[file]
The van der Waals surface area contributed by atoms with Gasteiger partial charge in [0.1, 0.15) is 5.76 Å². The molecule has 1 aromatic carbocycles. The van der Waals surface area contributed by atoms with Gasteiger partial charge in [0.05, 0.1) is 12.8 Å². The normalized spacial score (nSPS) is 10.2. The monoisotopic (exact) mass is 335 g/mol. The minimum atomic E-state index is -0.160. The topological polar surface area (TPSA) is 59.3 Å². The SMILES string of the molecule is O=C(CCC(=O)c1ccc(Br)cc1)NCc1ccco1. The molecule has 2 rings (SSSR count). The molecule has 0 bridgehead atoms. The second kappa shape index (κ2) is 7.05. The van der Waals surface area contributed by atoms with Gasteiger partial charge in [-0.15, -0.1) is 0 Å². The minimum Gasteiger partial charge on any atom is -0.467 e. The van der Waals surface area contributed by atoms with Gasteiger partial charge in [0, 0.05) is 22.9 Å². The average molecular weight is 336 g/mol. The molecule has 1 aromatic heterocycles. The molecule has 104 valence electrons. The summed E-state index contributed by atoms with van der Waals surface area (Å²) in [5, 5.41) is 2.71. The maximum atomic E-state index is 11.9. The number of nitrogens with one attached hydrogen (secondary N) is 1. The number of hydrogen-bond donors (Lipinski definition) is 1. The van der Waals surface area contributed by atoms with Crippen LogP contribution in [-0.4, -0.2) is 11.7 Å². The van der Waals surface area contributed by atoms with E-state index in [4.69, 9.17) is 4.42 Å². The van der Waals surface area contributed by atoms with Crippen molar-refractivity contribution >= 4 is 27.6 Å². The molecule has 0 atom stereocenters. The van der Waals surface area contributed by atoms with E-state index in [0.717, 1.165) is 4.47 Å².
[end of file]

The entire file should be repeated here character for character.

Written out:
The van der Waals surface area contributed by atoms with Gasteiger partial charge in [0.1, 0.15) is 5.76 Å². The molecule has 1 aromatic carbocycles. The van der Waals surface area contributed by atoms with Gasteiger partial charge in [0.05, 0.1) is 12.8 Å². The normalized spacial score (nSPS) is 10.2. The monoisotopic (exact) mass is 335 g/mol. The minimum atomic E-state index is -0.160. The topological polar surface area (TPSA) is 59.3 Å². The SMILES string of the molecule is O=C(CCC(=O)c1ccc(Br)cc1)NCc1ccco1. The molecule has 2 rings (SSSR count). The molecule has 0 bridgehead atoms. The second kappa shape index (κ2) is 7.05. The van der Waals surface area contributed by atoms with Gasteiger partial charge in [-0.15, -0.1) is 0 Å². The minimum Gasteiger partial charge on any atom is -0.467 e. The van der Waals surface area contributed by atoms with Gasteiger partial charge in [0, 0.05) is 22.9 Å². The average molecular weight is 336 g/mol. The molecule has 1 aromatic heterocycles. The molecule has 104 valence electrons. The summed E-state index contributed by atoms with van der Waals surface area (Å²) in [5, 5.41) is 2.71. The maximum atomic E-state index is 11.9. The number of nitrogens with one attached hydrogen (secondary N) is 1. The number of hydrogen-bond donors (Lipinski definition) is 1. The van der Waals surface area contributed by atoms with Crippen LogP contribution in [-0.4, -0.2) is 11.7 Å². The van der Waals surface area contributed by atoms with E-state index in [4.69, 9.17) is 4.42 Å². The van der Waals surface area contributed by atoms with Crippen molar-refractivity contribution >= 4 is 27.6 Å². The molecule has 0 atom stereocenters. The van der Waals surface area contributed by atoms with E-state index in [0.717, 1.165) is 4.47 Å².